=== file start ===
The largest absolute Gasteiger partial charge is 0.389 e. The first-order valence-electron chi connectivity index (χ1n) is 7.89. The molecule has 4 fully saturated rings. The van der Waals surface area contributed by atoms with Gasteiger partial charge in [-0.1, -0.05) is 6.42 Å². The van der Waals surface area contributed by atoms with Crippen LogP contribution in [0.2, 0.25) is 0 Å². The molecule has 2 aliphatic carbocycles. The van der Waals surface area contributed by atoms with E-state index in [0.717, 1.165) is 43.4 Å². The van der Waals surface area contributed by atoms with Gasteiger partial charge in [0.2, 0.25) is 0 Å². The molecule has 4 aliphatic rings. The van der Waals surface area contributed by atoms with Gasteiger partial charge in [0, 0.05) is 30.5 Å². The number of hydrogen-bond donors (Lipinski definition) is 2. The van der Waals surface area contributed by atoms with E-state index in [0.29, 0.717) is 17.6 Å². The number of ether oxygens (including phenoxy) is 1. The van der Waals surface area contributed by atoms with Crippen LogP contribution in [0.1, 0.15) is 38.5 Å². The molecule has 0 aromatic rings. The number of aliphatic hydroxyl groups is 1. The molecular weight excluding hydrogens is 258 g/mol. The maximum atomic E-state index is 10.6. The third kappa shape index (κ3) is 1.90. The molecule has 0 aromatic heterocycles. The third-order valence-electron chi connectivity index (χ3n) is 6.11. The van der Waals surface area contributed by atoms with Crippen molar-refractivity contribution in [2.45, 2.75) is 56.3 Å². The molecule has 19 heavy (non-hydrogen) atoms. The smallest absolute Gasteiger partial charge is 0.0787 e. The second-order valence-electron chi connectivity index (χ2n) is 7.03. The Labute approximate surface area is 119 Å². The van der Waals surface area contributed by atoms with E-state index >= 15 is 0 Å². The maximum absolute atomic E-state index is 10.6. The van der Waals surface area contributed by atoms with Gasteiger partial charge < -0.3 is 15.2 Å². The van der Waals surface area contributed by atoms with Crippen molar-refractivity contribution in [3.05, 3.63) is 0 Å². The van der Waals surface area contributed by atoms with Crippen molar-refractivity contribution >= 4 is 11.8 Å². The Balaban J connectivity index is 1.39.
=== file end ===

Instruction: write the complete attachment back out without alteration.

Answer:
The largest absolute Gasteiger partial charge is 0.389 e. The first-order valence-electron chi connectivity index (χ1n) is 7.89. The molecule has 4 fully saturated rings. The van der Waals surface area contributed by atoms with Gasteiger partial charge in [-0.1, -0.05) is 6.42 Å². The van der Waals surface area contributed by atoms with Crippen LogP contribution in [0.2, 0.25) is 0 Å². The molecule has 2 aliphatic carbocycles. The van der Waals surface area contributed by atoms with E-state index in [0.717, 1.165) is 43.4 Å². The van der Waals surface area contributed by atoms with Gasteiger partial charge in [0.2, 0.25) is 0 Å². The molecule has 4 aliphatic rings. The van der Waals surface area contributed by atoms with Gasteiger partial charge in [0, 0.05) is 30.5 Å². The number of hydrogen-bond donors (Lipinski definition) is 2. The van der Waals surface area contributed by atoms with E-state index in [0.29, 0.717) is 17.6 Å². The number of ether oxygens (including phenoxy) is 1. The van der Waals surface area contributed by atoms with Crippen LogP contribution in [0.1, 0.15) is 38.5 Å². The molecule has 0 aromatic rings. The number of aliphatic hydroxyl groups is 1. The molecular weight excluding hydrogens is 258 g/mol. The maximum atomic E-state index is 10.6. The third kappa shape index (κ3) is 1.90. The molecule has 0 aromatic heterocycles. The third-order valence-electron chi connectivity index (χ3n) is 6.11. The van der Waals surface area contributed by atoms with Crippen molar-refractivity contribution in [2.45, 2.75) is 56.3 Å². The molecule has 19 heavy (non-hydrogen) atoms. The smallest absolute Gasteiger partial charge is 0.0787 e. The second-order valence-electron chi connectivity index (χ2n) is 7.03. The Labute approximate surface area is 119 Å². The van der Waals surface area contributed by atoms with E-state index >= 15 is 0 Å². The maximum absolute atomic E-state index is 10.6. The van der Waals surface area contributed by atoms with Gasteiger partial charge < -0.3 is 15.2 Å². The van der Waals surface area contributed by atoms with Crippen molar-refractivity contribution in [3.05, 3.63) is 0 Å². The van der Waals surface area contributed by atoms with Crippen molar-refractivity contribution >= 4 is 11.8 Å². The Balaban J connectivity index is 1.39.